BACKGROUND: Fibromyalgia (FM) is a condition characterized by widespread pain and is estimated to affect 0.5-5% of the general population. Historically, it has been classified as a rheumatologic disorder, but patients consult physicians from a variety of specialties in seeking diagnosis and ultimately treatment. Patients report considerable delay in receiving a diagnosis after initial presentation, suggesting diagnosis and management of FM might be a challenge to physicians. METHODS: A questionnaire survey of 1622 physicians in six European countries, Mexico and South Korea was conducted. Specialties surveyed included primary care physicians (PCPs; n=809) and equal numbers of rheumatologists, neurologists, psychiatrists and pain specialists. RESULTS: The sample included experienced doctors, with an expected clinical caseload for their specialty. Most (>80%) had seen a patient with FM in the last 2 years. Overall, 53% of physicians reported difficulty with diagnosing FM, 54% reported their training in FM was inadequate, and 32% considered themselves not knowledgeable about FM. Awareness of American College of Rheumatology classification criteria ranged from 32% for psychiatrists to 83% for rheumatologists. Sixty-four percent agreed patients found it difficult to communicate FM symptoms, and 79% said they needed to spend more time to identify FM. Thirty-eight percent were not confident in recognizing the symptoms of FM, and 48% were not confident in differentiating FM from conditions with similar symptoms. Thirty-seven percent were not confident developing an FM treatment plan, and 37% were not confident managing FM patients long-term. In general, rheumatologists reported least difficulties/greatest confidence, and PCPs and psychiatrists reported greatest difficulties/least confidence. CONCLUSIONS: Diagnosis and managing FM is challenging for physicians, especially PCPs and psychiatrists, but other specialties, including rheumatologists, also express difficulties. Improved training in FM and initiatives to improve patient-doctor communication are needed and may help the management of this condition.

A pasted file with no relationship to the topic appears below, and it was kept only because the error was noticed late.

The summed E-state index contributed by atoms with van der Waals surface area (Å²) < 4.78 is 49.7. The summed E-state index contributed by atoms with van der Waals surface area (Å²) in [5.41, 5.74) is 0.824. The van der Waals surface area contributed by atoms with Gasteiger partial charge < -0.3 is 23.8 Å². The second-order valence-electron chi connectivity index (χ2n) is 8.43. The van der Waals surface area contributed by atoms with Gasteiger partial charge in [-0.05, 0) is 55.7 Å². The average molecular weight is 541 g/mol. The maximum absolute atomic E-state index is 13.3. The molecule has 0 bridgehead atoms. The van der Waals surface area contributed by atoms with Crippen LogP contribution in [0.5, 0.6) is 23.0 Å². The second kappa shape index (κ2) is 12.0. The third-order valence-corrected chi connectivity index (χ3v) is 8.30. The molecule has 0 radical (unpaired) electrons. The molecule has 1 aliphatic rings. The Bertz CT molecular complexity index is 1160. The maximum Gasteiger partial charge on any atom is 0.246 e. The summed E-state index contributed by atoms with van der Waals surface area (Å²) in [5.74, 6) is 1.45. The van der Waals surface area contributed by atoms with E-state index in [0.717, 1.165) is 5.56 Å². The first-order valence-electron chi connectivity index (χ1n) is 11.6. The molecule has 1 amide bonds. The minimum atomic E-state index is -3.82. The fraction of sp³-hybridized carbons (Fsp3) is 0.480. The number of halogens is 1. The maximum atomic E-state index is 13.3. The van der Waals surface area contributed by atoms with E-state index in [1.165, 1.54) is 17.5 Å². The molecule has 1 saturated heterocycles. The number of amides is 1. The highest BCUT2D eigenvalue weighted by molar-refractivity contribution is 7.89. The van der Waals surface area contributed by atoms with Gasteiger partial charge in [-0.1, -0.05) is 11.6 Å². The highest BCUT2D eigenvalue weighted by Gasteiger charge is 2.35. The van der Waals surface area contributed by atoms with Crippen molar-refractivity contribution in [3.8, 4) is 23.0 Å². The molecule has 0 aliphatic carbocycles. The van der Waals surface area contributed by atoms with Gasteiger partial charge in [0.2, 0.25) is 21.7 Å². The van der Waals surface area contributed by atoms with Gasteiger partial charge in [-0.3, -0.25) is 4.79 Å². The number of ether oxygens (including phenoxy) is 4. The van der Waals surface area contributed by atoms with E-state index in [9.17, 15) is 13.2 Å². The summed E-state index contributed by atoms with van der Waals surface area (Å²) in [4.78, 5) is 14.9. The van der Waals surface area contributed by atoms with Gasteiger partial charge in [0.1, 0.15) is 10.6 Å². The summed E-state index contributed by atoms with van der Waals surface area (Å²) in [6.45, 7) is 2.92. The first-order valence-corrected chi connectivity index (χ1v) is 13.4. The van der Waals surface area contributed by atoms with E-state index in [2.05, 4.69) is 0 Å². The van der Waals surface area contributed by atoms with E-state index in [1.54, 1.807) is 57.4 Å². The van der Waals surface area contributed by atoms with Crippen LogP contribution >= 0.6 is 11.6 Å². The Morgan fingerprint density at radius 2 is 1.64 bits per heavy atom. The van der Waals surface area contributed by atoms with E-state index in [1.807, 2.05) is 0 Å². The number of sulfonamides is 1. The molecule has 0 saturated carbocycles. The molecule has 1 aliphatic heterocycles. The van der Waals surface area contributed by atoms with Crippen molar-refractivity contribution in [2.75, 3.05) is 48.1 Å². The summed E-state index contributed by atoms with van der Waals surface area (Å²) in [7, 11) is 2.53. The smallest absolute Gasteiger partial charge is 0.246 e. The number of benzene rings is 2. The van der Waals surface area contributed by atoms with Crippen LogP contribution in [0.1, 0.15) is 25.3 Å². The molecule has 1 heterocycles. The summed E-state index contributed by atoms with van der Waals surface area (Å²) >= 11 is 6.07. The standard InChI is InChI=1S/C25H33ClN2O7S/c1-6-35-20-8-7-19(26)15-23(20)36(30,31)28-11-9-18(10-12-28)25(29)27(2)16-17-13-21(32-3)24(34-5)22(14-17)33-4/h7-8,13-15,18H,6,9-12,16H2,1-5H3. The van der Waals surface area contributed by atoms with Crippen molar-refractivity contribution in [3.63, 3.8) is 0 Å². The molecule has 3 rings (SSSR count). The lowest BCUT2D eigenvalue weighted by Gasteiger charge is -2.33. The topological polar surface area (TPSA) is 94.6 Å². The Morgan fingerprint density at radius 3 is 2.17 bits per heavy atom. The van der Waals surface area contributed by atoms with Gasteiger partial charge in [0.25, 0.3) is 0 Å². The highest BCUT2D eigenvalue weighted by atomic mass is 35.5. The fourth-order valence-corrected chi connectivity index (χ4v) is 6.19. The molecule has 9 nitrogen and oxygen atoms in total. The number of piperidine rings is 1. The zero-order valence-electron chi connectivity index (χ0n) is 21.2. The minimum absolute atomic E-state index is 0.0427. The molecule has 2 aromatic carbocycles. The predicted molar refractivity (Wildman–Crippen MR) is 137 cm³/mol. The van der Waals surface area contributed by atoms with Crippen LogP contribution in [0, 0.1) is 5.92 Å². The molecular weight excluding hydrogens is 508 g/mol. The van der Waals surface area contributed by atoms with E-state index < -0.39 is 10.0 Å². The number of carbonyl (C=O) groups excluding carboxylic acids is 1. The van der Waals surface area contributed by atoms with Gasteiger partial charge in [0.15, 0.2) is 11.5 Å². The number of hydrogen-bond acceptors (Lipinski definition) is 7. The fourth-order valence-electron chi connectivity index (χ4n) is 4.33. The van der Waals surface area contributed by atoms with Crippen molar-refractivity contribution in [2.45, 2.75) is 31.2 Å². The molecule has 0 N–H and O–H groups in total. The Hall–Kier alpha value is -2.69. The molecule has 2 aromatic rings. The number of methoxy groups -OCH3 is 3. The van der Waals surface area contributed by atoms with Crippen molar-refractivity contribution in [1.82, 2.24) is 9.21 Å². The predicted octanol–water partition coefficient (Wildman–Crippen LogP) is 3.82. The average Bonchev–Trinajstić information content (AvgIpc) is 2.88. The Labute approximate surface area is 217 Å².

Medicaid is an important federal-state partnership that provides health insurance for more than one fifth of the U.S. population - 73 million low-income people in 2012. The Affordable Care Act will expand Medicaid coverage to millions more. But 30% of office-based physicians do not accept new Medicaid patients, and in some specialties, the rate of nonacceptance is much higher - for example, 40% in orthopedics, 44% in general internal medicine, 45% in dermatology, and 56% in psychiatry.(1) Physicians practicing in higher-income areas are less likely to accept new Medicaid patients.(2) Physicians who do accept new Medicaid patients may use various . . .
Although physician concerns about medical malpractice are substantial, national data are lacking on the rate of claims paid on behalf of US physicians by specialty.